Contrary to what the trailers may lead the viewer to believe, this is not a special/digital effects heavy film. However, when there is a moment where the world as perceived by Nina begins to play tricks on the audience you will notice some brief, but brilliant effects intended to shock and disgust. These moments begin to increase in frequency as the film progresses and they culminate in an incredibly epic transformation during the film’s climax. In my opinion, it is one of those moments that get selected for a filmmaker’s In Memoriam juxtaposed sequence for the Academy Awards. It is that satisfying! Unfortunately, the effects are so well done and subliminal that they tend to steal every scene from some very impressive choreography and dancing performances. Sorry guys, you will have to sit through some dance because the material demands it, but what makes it more acceptable to the average American football watching male is the fact that most of it is dressed down and sweaty and not made up and in pink tutus. Dancers are athletes and none personify the effort required to get your body into this kind of shape more than Portman herself who may have lost 20 pounds to get into “dancer’s shape,” but got incredibly tone in the process. It’s the kind of body transformation that puts Linda Hamilton’s T2 body to shame. This film needed the choreography to be as professional as the manner in which it was captured on film, therefore the combined efforts of Benjamin Millepied with the special effects team of Look FX spearheaded by Steve Dellerson must be distinguished as being vital to elevating material that could be construed as art house to the mainstream; not an easy task to accomplish.
As for the acting performances in Black Swan, all I can say is that it is yet another well oiled cog in this mechanized juggernaut. The core relationship at work in this film is the always reliable love triangle among Natalie Portman (Nina), Vincent Cassel (Thomas) and Mila Kunis (Lily). Cassel plays the ballet’s director with a commanding arrogance and control not unlike the thief he plays in Ocean’s 12 and 13. His character comes off as a bit of a loose cannon, but Cassel demonstrates an ability to pull back on the intensity of his performance to reveal Thomas as being more of a Jean-Luc Picard rather than James T. Kirk. In doing so, Cassel totally sells his character as the very essence of “method to the madness.” Mila Kunis plays Lily, a new dancer added to the company who represents a character meant to be the polar opposite of Natalie Portman’s Nina. Mila continues to draw on her inner seductress to produce these types of mysteriously charismatic women for the Hollywood films she has been appearing in recently. What’s interesting about Lily as a character is that she fulfills traditional roles as antagonist and companion/love interest simultaneously. Unfortunately, the nature of this type of film prevents Mila from exploring her character beyond playful and sexy which she could masterfully accomplish in her sleep. She does not have many scenes where she is called upon to do actual dancing, but she produces an acceptable image as one when she is.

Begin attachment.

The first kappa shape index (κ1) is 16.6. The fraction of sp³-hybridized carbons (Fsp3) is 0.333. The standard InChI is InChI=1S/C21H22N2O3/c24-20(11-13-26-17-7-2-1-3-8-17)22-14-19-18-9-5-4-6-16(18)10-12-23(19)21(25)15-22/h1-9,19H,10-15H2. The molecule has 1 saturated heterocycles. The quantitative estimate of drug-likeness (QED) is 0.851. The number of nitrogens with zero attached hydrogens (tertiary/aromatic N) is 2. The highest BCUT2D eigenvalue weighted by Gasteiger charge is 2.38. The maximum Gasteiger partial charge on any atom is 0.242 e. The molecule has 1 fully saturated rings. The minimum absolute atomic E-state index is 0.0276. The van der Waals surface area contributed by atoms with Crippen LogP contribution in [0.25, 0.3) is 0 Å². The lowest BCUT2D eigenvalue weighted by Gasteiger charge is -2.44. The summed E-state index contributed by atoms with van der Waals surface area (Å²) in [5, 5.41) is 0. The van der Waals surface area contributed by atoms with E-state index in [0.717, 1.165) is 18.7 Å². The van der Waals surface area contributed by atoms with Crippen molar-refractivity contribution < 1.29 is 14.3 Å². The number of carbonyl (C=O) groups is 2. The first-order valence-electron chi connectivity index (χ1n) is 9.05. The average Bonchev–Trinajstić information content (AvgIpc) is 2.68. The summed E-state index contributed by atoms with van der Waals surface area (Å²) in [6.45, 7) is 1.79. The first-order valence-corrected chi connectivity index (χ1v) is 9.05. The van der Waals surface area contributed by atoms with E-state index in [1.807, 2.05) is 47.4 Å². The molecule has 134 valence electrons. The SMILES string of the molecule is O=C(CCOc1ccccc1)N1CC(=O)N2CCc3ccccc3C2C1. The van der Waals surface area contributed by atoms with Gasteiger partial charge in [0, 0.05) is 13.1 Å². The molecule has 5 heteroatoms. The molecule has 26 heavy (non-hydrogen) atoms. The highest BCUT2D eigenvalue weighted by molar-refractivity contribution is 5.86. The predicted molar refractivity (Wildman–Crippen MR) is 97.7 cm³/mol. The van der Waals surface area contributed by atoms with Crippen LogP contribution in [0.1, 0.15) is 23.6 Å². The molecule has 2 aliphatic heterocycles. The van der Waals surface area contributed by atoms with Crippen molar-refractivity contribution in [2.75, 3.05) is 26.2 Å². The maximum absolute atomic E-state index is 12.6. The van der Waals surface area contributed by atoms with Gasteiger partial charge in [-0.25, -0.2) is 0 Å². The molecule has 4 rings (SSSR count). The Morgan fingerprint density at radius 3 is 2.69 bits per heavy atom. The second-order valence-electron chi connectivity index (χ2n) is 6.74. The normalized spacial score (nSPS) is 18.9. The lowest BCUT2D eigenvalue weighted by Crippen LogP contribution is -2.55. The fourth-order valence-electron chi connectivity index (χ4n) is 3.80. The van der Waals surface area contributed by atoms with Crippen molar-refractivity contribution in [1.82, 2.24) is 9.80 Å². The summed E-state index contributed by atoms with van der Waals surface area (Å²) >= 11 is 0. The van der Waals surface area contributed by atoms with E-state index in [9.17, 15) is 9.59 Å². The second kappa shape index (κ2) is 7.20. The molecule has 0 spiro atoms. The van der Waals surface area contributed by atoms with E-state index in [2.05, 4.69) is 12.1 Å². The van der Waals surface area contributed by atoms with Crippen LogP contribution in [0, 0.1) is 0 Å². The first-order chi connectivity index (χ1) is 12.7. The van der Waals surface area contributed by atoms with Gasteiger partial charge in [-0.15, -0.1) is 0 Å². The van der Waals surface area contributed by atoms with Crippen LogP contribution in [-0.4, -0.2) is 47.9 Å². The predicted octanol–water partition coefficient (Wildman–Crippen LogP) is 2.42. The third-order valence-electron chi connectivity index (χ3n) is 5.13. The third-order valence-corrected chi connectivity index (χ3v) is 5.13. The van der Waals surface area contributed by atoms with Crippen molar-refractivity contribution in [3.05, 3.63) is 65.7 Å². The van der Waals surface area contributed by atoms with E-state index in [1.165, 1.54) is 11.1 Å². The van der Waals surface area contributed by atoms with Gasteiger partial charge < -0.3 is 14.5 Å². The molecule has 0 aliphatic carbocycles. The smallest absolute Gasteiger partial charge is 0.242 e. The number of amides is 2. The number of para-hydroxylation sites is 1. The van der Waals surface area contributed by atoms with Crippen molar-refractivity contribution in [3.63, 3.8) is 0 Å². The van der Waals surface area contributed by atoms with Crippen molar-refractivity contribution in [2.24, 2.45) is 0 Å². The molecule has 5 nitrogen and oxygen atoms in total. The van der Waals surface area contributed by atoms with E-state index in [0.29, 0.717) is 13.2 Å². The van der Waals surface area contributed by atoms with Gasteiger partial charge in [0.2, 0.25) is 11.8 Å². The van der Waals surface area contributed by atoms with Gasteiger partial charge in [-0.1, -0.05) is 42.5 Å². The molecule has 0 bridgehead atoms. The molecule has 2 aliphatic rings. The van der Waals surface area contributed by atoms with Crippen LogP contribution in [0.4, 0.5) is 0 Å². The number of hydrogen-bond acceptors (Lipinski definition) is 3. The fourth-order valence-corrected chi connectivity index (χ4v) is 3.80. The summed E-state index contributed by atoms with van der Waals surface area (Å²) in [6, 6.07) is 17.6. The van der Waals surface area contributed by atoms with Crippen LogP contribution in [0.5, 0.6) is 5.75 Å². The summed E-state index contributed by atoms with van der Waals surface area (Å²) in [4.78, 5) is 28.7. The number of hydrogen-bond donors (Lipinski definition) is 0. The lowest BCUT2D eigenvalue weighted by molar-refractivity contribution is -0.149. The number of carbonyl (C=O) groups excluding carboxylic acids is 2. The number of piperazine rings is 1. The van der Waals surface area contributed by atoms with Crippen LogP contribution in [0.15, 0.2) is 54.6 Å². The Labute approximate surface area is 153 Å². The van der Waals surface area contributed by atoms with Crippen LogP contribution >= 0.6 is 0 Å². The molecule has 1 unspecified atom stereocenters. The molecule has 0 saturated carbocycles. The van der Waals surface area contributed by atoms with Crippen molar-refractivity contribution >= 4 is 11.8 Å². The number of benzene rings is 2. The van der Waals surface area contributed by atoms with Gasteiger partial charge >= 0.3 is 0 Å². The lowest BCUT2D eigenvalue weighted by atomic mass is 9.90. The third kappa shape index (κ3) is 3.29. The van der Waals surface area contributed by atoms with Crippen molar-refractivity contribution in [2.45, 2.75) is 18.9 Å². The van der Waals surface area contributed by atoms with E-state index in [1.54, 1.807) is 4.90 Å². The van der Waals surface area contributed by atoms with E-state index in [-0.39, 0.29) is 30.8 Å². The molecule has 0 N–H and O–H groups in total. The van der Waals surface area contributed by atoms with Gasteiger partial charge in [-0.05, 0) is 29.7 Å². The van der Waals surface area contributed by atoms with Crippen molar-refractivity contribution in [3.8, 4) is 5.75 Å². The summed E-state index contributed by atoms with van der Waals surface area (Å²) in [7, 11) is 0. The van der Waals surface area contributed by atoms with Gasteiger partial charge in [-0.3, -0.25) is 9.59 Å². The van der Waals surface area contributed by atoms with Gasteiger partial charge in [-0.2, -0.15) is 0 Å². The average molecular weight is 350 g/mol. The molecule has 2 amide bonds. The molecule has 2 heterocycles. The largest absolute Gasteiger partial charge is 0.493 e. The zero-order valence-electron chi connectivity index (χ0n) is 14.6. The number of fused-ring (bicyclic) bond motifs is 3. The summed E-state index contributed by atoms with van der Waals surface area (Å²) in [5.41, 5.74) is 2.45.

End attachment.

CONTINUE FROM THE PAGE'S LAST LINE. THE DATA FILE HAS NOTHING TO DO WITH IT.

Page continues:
There are a number of reasons why Natalie Portman is getting serious Oscar buzz for her performance in Black Swan. First, she had to get into some serious ballet shape which doesn’t just mean skinny, but it also means strength. Then she had to train to engage in actual ballet. There are enough full body shots from head to toe to prove the very real work she had to go through prior to any actual filming. Second, she is required to produce a character that does more than show some kind of arcing or gradual growth by the film’s end. Her role requires a complete demeanor shift from innocence, naiveté, reservation and safety and her immense struggle to do so is rivaled by her own strong desire. Yes, this is a very complex character indeed. Third, the entire film hinges on the quality of her character and her performance. This story is being told strictly through her character’s perspective, or rather, distorted perspective and without an actor or actress being capable of hitting home runs in every scene, this type of movie loses all edge and intrigue. Many women who have won for best actress in past performances have not been required to have all these types of responsibilities in their roles. All Halle Berry had to do was get naked and demonstrate sadness and excitement while doing it. If we presume that to be a litmus test for the Academy, then Natalie Portman doesn’t only win best actress, but the Nobel Prize and the Pulitzer in addition. Of course I jest, but I’m also trying to illustrate that no woman put in as singular an effort into a film as she did in Black Swan. It was a truly remarkable performance and she deserves Oscar gold.
Black Swan was the second best film of 2010 behind Inception. It wasn’t the smallest Indy production budgeted at around $13 million dollars, but it gives plenty of bang for your buck. Had this film been released in as many screens as larger budgeted films, Black Swan would have seen a much more profitable return. This is a movie about the dark side of dance and the twisted nature of obsessive behavior that was definitely made for men as well as women because it is simply far too sexy and creepy to be ignored. This is an excellent date movie, especially if one needed a little extra incentive to seal the deal at the end of the night. This film is no ugly duckling.